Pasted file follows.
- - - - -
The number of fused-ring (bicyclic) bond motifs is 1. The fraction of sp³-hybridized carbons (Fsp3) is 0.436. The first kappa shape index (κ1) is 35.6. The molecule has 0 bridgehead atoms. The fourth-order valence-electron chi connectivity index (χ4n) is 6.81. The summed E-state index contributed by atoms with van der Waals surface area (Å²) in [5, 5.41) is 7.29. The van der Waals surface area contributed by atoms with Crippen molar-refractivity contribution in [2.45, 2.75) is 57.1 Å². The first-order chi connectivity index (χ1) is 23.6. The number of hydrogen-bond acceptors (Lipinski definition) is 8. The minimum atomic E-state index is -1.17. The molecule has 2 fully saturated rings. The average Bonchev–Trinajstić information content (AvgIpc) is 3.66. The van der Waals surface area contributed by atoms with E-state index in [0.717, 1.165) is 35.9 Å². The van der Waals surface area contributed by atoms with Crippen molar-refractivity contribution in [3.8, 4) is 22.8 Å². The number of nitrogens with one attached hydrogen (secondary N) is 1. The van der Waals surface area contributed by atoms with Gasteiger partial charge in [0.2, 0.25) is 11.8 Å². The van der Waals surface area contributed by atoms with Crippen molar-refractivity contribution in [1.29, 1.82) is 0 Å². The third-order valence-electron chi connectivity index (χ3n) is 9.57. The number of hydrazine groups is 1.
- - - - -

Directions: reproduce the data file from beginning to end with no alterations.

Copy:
The number of fused-ring (bicyclic) bond motifs is 1. The fraction of sp³-hybridized carbons (Fsp3) is 0.436. The first kappa shape index (κ1) is 35.6. The molecule has 0 bridgehead atoms. The fourth-order valence-electron chi connectivity index (χ4n) is 6.81. The summed E-state index contributed by atoms with van der Waals surface area (Å²) in [5, 5.41) is 7.29. The van der Waals surface area contributed by atoms with Crippen molar-refractivity contribution in [2.45, 2.75) is 57.1 Å². The first-order chi connectivity index (χ1) is 23.6. The number of hydrogen-bond acceptors (Lipinski definition) is 8. The minimum atomic E-state index is -1.17. The molecule has 2 fully saturated rings. The average Bonchev–Trinajstić information content (AvgIpc) is 3.66. The van der Waals surface area contributed by atoms with E-state index in [0.717, 1.165) is 35.9 Å². The van der Waals surface area contributed by atoms with Crippen molar-refractivity contribution in [3.8, 4) is 22.8 Å². The number of nitrogens with one attached hydrogen (secondary N) is 1. The van der Waals surface area contributed by atoms with Gasteiger partial charge in [0.2, 0.25) is 11.8 Å². The van der Waals surface area contributed by atoms with Crippen molar-refractivity contribution in [1.29, 1.82) is 0 Å². The third-order valence-electron chi connectivity index (χ3n) is 9.57. The number of hydrazine groups is 1.